Exchequer Accountancy Services

The bank was so great to me I was pretty sure I was the luckiest Autistic out there and wouldn’t get that lucky twice. Then I interviewed for Exchequer. I was again open from the outset and the first interview highlighted I wasn’t suitable for a client facing role. Instead of dismissing me the management worked with me to identify a role that fitted my skillset and my needs.

Sensory - The first few weeks at Exchequer I was having sensory overload once a week because of a process that involved the franking and letter folding machines going at the same time. I mentioned this to my manager, that perhaps I could take my lunch early when this process happened. The next day I went in and the machine had moved to a different room.

Processes - One of the processes at Exchequer involved having to stand up and ask people if they had received a code. It quickly became a huge barrier for me completing my work and I started avoiding tasks that needed it. Upon mentioning this to my manager she altered it to become an email circulation process. This showed how a different perspective on a process can unveil more efficient methods.

Phones - Once again Exchequer proved my biggest fear of working to be wrong. There has never been any pressure to use the phones, my colleagues happily take on the very rare phone calls I would need to do.

Managing disabled employees

A self-doubting employee is an inefficient one. It is in an employer’s best interest to build their teams confidence. Most disabled people will have doubted their self-worth, especially in a work environment at some point. Shortly into starting at the bank I relapsed badly with depression. I felt I couldn’t do what the rest of the team could, I felt like a burden. My manager supported me and was adamant that it could work, he repeatedly told me I was a valued member of the team and he would support me in anyway possible.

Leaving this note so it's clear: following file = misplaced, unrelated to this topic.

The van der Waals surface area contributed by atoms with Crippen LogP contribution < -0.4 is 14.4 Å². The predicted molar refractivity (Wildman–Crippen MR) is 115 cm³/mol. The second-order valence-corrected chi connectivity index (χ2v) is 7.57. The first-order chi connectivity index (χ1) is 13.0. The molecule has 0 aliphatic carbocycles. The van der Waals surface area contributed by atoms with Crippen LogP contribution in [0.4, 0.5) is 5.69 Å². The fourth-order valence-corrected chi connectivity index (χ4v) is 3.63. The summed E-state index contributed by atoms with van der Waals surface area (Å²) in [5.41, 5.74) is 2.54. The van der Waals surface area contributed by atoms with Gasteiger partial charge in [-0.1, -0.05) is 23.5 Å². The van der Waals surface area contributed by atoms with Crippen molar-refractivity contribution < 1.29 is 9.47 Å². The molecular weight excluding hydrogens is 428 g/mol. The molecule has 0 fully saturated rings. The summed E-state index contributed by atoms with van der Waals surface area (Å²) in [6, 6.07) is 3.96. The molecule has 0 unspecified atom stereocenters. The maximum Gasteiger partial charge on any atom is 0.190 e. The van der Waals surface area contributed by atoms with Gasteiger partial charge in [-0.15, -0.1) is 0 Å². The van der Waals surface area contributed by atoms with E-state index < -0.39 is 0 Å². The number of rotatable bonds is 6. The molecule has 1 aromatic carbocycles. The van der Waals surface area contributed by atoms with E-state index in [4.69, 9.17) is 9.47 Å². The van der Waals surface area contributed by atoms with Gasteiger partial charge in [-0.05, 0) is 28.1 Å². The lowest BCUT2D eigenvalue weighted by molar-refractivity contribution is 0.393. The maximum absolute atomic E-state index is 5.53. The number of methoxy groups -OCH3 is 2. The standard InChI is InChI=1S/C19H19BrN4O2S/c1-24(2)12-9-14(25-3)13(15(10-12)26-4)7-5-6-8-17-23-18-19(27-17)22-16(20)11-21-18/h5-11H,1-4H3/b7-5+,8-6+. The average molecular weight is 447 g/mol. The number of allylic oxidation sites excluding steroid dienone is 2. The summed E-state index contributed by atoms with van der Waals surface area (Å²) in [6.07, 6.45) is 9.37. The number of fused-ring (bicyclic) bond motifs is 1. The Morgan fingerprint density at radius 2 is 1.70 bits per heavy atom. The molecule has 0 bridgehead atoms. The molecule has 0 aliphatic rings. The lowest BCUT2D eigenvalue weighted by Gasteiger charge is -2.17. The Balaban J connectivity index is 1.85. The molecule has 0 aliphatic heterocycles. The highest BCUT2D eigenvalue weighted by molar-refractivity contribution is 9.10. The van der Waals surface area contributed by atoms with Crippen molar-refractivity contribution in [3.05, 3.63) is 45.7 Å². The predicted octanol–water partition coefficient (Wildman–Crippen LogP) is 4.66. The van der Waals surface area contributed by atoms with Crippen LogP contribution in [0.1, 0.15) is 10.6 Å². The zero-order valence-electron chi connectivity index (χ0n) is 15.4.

I left the bank a completely different person than when I started. The managements belief in me resonated into my whole life, professional and personal. The biggest thing my manager does for me now is make me feel like she is on my side, that whatever problem I come across we can work together to find a solution for it. I wouldn’t be able to turn up to work each day if I did not trust my team, trust that if I did go into sensory overload (fire alarms!) or had a meltdown (it sucks but it has happened) that I would be given space and understanding.  

I wholeheartedly believe that for an autistic the job role is less important than finding a manager who believes in you, not because they want to include disabled employees, but because they know that every single employee will need supporting in some way. The managers that refuse to see disability as a burden and instead see it as one unique aspect of that employee, those are the managers worth turning up every day and working hard for.

Reasonable adjustments aren’t a box ticking exercise for the government, they are a company believing in a disabled person, believing they can achieve what they want to.

We are always looking for contributors. Please get in touch if you are interested in sharing your Neurodivergent insights or experiences via Me.Decoded.

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About Rosie Weldon

Rosie is an accountant based in Cheshire who was diagnosed as autistic at 25. She is an advocate for an inclusive society, including a neurodiverse workforce.